Everything you need to know to get your head around the new off-payroll working legislation ahead of the new financial year.
The Intermediaries Legislation (or IR35) for off-payroll working came into full force in the private sector last year. However, it can be difficult to see the full effects of a new legislation after so little time has passed. So, as we approach a year of IR35 in the private sector, we’ve put together a blog post of everything you need to know about the legislation to get prepared for the new financial year in March.
On April 6th 2022, at the beginning of the 2022/23 financial year, HMRC will be fully integrating IR35 in the UK’s private sector. This date signals the end of a ‘soft-landing’ period that had allowed affected businesses a grace period over the last 12 months in which HMRC did not charge penalties for non-compliance.
What are the new rules?
The new legislation is designed to create a more level playing field by taxing contractors at a similar rate to employment in order to prevent them from working as ‘disguised employees.In the private sector, this means that the onus to determining IR35 status no longer lies with the contractor, and instead with the entity that pays the contractor. Therefore, this is now a tax burden on all client businesses in the private sector that engage contract workers – with the notable exception of small companies.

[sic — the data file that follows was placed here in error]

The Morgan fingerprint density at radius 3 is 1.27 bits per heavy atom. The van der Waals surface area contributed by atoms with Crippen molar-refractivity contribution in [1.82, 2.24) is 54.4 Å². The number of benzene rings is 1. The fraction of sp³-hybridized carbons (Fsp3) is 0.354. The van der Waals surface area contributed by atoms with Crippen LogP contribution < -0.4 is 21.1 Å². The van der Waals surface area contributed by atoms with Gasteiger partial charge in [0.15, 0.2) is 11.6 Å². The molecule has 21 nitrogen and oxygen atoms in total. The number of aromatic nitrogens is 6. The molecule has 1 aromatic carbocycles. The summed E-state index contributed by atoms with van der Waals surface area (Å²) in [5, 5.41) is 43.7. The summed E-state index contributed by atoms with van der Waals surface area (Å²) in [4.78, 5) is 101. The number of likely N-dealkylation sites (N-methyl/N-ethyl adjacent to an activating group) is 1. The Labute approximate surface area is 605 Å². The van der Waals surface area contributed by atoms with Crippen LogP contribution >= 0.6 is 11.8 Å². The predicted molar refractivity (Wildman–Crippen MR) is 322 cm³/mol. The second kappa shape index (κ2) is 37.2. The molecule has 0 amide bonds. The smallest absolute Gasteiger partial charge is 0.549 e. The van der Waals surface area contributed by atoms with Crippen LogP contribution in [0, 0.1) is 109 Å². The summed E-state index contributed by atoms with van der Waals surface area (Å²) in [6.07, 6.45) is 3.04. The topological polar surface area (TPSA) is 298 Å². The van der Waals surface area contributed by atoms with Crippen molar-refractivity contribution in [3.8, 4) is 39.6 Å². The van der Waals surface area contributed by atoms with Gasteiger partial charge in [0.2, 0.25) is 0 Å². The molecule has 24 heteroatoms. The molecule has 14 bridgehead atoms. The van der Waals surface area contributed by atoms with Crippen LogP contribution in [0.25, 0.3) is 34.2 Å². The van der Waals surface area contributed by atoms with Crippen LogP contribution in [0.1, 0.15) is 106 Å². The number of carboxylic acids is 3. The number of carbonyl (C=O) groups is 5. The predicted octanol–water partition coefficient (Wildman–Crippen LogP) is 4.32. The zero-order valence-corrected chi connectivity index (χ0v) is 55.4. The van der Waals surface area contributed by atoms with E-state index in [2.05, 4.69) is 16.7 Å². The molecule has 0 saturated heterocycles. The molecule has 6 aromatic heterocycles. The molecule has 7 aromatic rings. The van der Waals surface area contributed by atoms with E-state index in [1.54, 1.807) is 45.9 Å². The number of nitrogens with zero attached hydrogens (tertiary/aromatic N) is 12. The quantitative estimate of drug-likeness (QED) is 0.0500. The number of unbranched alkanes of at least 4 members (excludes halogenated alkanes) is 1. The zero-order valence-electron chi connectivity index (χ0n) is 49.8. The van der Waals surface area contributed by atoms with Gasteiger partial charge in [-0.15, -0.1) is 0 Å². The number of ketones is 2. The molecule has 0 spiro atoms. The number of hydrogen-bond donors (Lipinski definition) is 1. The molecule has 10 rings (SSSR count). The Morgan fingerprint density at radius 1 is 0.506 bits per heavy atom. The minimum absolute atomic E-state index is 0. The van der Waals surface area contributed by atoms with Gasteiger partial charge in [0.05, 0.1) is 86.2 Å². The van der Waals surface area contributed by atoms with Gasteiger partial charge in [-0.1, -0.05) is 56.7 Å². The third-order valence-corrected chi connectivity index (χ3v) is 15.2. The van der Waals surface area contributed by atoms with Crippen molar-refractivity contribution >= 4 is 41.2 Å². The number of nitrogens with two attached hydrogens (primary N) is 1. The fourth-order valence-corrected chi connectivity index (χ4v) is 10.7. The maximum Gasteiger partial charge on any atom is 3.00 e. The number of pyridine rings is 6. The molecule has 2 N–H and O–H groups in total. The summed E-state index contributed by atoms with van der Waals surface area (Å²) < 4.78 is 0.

From April 2021, if a client decides that IR35 does apply, the contractor is taxed as if they were an employee. However, because the contactor’s employment status does not change, they don’t receive the rights and perks of said employment.
Who do they apply to?
According to HMRC, the new off-payroll working rules can apply to workers (also sometimes referred to as a contractor) who provides services through their own limited company – or another type of intermediary – to a client. In these cases, the intermediary is usually the worker’s own personal service company. However, it can also be a partnership or an individual. Essentially, the legislation applies to all contractors that do not meet HMRC’s definition of self-employed.
Therefore, you may be affected if you are:
To qualify for exemption as a small business under IR35 regulations, a company has to meet the following criteria:
In cases where a contractor is working for a smaller business, it remains the contractor’s responsibility to decide their employment status.
You can also use HRMC’s Check Employment Status for Tax (CEST) tool to find out if you or your worker, should be classed as employed or self-employed for tax purposes.
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